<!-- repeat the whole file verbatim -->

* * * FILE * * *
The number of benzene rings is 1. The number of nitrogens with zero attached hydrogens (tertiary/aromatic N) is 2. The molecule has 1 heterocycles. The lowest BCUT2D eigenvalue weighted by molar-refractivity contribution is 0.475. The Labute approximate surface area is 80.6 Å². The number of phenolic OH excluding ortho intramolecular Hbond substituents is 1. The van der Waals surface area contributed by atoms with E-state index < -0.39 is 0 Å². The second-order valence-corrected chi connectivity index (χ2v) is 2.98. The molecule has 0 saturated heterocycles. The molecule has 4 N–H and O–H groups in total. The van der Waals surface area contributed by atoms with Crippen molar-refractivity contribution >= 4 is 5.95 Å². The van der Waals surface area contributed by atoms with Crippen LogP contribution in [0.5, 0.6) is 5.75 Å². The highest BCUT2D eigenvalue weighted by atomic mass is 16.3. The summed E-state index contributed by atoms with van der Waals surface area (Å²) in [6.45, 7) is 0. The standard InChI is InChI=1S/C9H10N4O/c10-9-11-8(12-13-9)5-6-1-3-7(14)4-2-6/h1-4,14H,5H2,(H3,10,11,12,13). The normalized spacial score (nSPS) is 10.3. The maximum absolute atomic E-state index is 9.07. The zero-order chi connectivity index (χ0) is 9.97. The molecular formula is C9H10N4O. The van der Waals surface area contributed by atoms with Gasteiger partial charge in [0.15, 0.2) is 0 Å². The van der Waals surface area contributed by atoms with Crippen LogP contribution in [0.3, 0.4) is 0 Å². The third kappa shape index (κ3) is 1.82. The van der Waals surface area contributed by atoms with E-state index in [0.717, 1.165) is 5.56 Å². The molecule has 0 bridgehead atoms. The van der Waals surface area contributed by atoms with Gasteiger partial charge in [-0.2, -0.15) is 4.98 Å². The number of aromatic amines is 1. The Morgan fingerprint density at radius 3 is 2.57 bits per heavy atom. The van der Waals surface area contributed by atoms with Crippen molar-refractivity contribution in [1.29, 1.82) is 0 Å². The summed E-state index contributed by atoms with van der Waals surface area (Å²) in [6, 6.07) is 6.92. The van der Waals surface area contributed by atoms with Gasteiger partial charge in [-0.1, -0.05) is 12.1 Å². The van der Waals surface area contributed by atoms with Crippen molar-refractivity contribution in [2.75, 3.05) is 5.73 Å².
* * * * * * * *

The number of benzene rings is 1. The number of nitrogens with zero attached hydrogens (tertiary/aromatic N) is 2. The molecule has 1 heterocycles. The lowest BCUT2D eigenvalue weighted by molar-refractivity contribution is 0.475. The Labute approximate surface area is 80.6 Å². The number of phenolic OH excluding ortho intramolecular Hbond substituents is 1. The van der Waals surface area contributed by atoms with E-state index < -0.39 is 0 Å². The second-order valence-corrected chi connectivity index (χ2v) is 2.98. The molecule has 0 saturated heterocycles. The molecule has 4 N–H and O–H groups in total. The van der Waals surface area contributed by atoms with Crippen molar-refractivity contribution >= 4 is 5.95 Å². The van der Waals surface area contributed by atoms with Crippen LogP contribution in [0.5, 0.6) is 5.75 Å². The highest BCUT2D eigenvalue weighted by atomic mass is 16.3. The summed E-state index contributed by atoms with van der Waals surface area (Å²) in [6.45, 7) is 0. The standard InChI is InChI=1S/C9H10N4O/c10-9-11-8(12-13-9)5-6-1-3-7(14)4-2-6/h1-4,14H,5H2,(H3,10,11,12,13). The normalized spacial score (nSPS) is 10.3. The maximum absolute atomic E-state index is 9.07. The zero-order chi connectivity index (χ0) is 9.97. The molecular formula is C9H10N4O. The van der Waals surface area contributed by atoms with Gasteiger partial charge in [0.15, 0.2) is 0 Å². The van der Waals surface area contributed by atoms with Crippen LogP contribution in [0.3, 0.4) is 0 Å². The third kappa shape index (κ3) is 1.82. The van der Waals surface area contributed by atoms with E-state index in [0.717, 1.165) is 5.56 Å². The molecule has 0 bridgehead atoms. The van der Waals surface area contributed by atoms with Gasteiger partial charge in [-0.2, -0.15) is 4.98 Å². The number of aromatic amines is 1. The Morgan fingerprint density at radius 3 is 2.57 bits per heavy atom. The van der Waals surface area contributed by atoms with Crippen molar-refractivity contribution in [1.29, 1.82) is 0 Å². The summed E-state index contributed by atoms with van der Waals surface area (Å²) in [6, 6.07) is 6.92. The van der Waals surface area contributed by atoms with Gasteiger partial charge in [-0.1, -0.05) is 12.1 Å². The van der Waals surface area contributed by atoms with Crippen molar-refractivity contribution in [2.75, 3.05) is 5.73 Å².